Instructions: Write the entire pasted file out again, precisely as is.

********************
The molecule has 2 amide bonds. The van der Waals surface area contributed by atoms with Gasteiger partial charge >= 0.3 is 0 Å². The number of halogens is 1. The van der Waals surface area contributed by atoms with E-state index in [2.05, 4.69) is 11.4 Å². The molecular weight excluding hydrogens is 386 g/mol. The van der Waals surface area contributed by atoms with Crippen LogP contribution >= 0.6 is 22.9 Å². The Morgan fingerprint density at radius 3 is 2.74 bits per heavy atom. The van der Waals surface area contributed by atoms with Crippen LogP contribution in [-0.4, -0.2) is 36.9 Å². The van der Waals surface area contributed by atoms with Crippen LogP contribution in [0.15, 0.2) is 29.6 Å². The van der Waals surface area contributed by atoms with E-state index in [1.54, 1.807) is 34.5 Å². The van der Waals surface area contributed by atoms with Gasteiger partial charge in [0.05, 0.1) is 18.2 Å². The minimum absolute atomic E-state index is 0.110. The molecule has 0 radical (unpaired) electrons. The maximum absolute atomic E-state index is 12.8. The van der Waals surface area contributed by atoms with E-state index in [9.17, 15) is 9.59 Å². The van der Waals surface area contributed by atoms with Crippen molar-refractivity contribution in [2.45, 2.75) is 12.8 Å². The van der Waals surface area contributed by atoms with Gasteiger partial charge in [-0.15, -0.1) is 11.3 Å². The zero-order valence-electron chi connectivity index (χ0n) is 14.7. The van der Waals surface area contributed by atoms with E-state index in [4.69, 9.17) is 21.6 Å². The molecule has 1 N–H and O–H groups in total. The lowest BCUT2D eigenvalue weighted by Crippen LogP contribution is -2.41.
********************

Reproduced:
The molecule has 2 amide bonds. The van der Waals surface area contributed by atoms with Gasteiger partial charge >= 0.3 is 0 Å². The number of halogens is 1. The van der Waals surface area contributed by atoms with E-state index in [2.05, 4.69) is 11.4 Å². The molecular weight excluding hydrogens is 386 g/mol. The van der Waals surface area contributed by atoms with Crippen LogP contribution >= 0.6 is 22.9 Å². The Morgan fingerprint density at radius 3 is 2.74 bits per heavy atom. The van der Waals surface area contributed by atoms with Crippen LogP contribution in [-0.4, -0.2) is 36.9 Å². The van der Waals surface area contributed by atoms with Crippen LogP contribution in [0.15, 0.2) is 29.6 Å². The van der Waals surface area contributed by atoms with E-state index in [1.54, 1.807) is 34.5 Å². The van der Waals surface area contributed by atoms with Gasteiger partial charge in [0.05, 0.1) is 18.2 Å². The minimum absolute atomic E-state index is 0.110. The molecule has 0 radical (unpaired) electrons. The maximum absolute atomic E-state index is 12.8. The van der Waals surface area contributed by atoms with E-state index in [9.17, 15) is 9.59 Å². The van der Waals surface area contributed by atoms with Crippen molar-refractivity contribution in [2.45, 2.75) is 12.8 Å². The van der Waals surface area contributed by atoms with Gasteiger partial charge in [-0.15, -0.1) is 11.3 Å². The zero-order valence-electron chi connectivity index (χ0n) is 14.7. The van der Waals surface area contributed by atoms with E-state index in [4.69, 9.17) is 21.6 Å². The molecule has 1 N–H and O–H groups in total. The lowest BCUT2D eigenvalue weighted by Crippen LogP contribution is -2.41.